Impact and Benefit Agreement (IBA) Revenue Allocation Strategies for Indigenous Community Development




IBA, Resource Revenues, Indigenous Communities, Sustainability, Canada, Impact and Benefit Agreement


The Northern Review 47 (2018): 9–29

This article analyzes the diff erent modes of resource revenue distribution and their impacts on Indigenous communities and sustainable development. After a literature review of the diff erent distribution models and their positive and negative impacts for communities, we assess each model’s level of sustainability. In the second section, we present the results of a survey and follow-up interviews conducted with twenty-one representatives of the forty-two Canadian First Nations that had signed an Impact and Benefit Agreement by 2016. In most surveyed communities, the trust funds are directly managed by the political authority thus providing no insulation from political influence. The survey also shows that some Indigenous communities are investing in programs that should be funded by the federal and provincial or territorial governments, which attests to the chronic lack of investment in Indigenous communities in Canada. Finally, whatever the choice of distribution mode, in order to foster sustainable development communities need to ensure that the lost natural capital—both non-renewable resources depletion and the environmental damage created by the operations—will be replaced for future generations.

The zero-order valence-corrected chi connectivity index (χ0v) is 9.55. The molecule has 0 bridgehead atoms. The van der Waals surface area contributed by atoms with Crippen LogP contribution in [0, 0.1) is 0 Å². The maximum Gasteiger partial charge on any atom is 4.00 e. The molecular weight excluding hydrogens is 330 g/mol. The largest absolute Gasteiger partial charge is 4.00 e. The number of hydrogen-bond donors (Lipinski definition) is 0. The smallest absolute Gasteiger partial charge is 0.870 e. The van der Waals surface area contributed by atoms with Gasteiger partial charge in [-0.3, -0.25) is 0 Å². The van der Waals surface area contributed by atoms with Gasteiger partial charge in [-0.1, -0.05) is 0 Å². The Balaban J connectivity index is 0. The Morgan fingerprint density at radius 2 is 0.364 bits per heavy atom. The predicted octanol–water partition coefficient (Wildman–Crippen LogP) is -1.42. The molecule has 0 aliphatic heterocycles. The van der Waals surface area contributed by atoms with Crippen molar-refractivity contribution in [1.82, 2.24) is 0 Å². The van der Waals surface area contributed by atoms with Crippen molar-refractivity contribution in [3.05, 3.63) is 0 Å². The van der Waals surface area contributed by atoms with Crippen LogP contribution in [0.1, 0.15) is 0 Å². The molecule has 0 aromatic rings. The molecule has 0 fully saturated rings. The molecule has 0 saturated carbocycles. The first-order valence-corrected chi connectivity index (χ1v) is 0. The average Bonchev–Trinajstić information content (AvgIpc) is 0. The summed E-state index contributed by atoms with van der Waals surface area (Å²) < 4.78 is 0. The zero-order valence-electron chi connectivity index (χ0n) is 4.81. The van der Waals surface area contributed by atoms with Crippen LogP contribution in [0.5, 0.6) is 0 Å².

Author Biographies

Thierry Rodon, Université Laval

Professor, Political Science

Isabel Lemus-Lauzon, IDDPNQ

Consultation Project Officer, IDDPNQ, l’Institut de développement durable des Premières Nations du Québec
et du Labrador (Institute for Sustainable Development of First Nations of Quebec and Labrador)

Stephan Schott, Carleton University

Associate Professor, School of Public Policy






Dealing with Resource Development in Canada's North